I explained how I felt about Hogan’s signing to TNA when it first blew up. I haven’t changed that view in the past couple of days. No, I don’t like him. I think he’s an awful figurehead for any company and he signifies everything I don’t want new fans of wrestling to buy in to. There’s no doubt his name is still a draw, but unless TNA make plans to progress the young talent begging for structured storylines with equally worthy wrestlers soon, they’ll do nothing but re-hash old feuds between wrestlers who can’t make the matches believable any more. The older statesmen should be used to put the younger talent over. If they refuse to do that, the whole company will become famous for being nothing more than the free night-bus for those with nowhere else to go.

TNA bookers are like magpies,  picking up every mildly sparkling free agent available but with no plans for how they might polish them to a brilliant shine. It was anticipated that Hulk Hogan’s debut on iMPACT  would force the show to be largely about him. But the fact that he’s making the entire company about him and his grotesque friends is appalling, and I still believe Dixie Carter will regret having him on board. At the very least I think she’ll regret giving him so much power. Eric Bischoff less so. He understands business. But Hogan’s there for a retirement party and a pay-cheque. I’m all for ‘jobs for the boys’. We all like to look after our friends, but this level of  nepotism is pathetic, both creatively and in a business sense. If I never see Brian Knobbs’ hideous face again, it’ll be too soon.

I have my own views on Jeff Hardy and Ric Flair’s bookings on Monday night and they revolve around loyalty. I’ll keep them to myself unless anyone actually wants to know what I think. Otherwise, hey, they’re both free to work for who they please. Who am I to be their moral compass? If Ric Flair needs to pay his electricity bill, it’s not for me to say he can’t keep his heating on at night. But purely on a booking level, they make no sense. Jeff’s in court for drug offences soon and Flair can’t possibly have anything to offer in-ring.  Use what you’ve got. Seek out your best assets and plug them to the hills. It’s not rocket science. Don’t grab at everything left on shell because it’s a brand everyone recognises. Have the self-confidence to turn people down from time-to-time. If the good stuff gets sidelined because the ‘names’ want an undeserved slice of the airtime pie, you should be outraged.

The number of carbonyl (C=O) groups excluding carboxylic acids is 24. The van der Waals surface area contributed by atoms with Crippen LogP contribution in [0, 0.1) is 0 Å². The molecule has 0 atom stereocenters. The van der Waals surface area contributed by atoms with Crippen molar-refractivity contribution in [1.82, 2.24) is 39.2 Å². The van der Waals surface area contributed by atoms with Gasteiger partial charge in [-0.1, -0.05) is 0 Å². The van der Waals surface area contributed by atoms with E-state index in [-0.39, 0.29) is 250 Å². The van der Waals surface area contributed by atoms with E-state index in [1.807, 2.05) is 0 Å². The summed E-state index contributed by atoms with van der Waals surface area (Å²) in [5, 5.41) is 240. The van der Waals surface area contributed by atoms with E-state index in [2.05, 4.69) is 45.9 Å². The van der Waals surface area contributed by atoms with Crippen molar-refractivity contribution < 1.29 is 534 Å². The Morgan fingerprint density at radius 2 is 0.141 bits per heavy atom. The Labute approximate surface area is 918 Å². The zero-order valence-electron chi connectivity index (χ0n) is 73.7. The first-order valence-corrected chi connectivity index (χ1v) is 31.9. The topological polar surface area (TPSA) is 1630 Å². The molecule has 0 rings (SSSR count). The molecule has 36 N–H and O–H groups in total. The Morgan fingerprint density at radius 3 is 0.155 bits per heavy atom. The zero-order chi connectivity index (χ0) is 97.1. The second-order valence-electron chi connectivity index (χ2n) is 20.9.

TNA are akin to teenagers having sex. All the mechanics are there and they’re sure they know how to do it, but they’re nervous, over-enthusiastic and they rush their way through the parts they should linger on. There was something very mature and confident about Raw this week. And I recognise the irony in calling any show with a  Hornswoggle segment ‘mature’, but it managed to deliver a well balanced show in a methodical and experienced manner. It was easy. It had rhythm and a gripping ending. Don’t get me wrong, I’ve shouted at the screen watching Raw too. But Raw’s problems are largely creative. They can easily be fixed. Also, WWE has other brands and business off-shootsto fall back on if one element of its product isn’t working.

There’s no doubt that TNA put their stamp on the industry on Monday night. In many ways, I admire their pluck, the fact that they had the courage to stand up to Vince McMahon and demand his attention. It certainly worked.  But to sustain the momentum they kickstarted this week, TNA are going to have to try harder. The novelty factor will wear off very quickly; not just for the viewers but I suspect for several of the newly signed roster too. Hulk Hogan in particular.

(I will recap Raw in the usual way before the end of the week. I promise I haven’t lost my sense of humour. Honest, guvna!)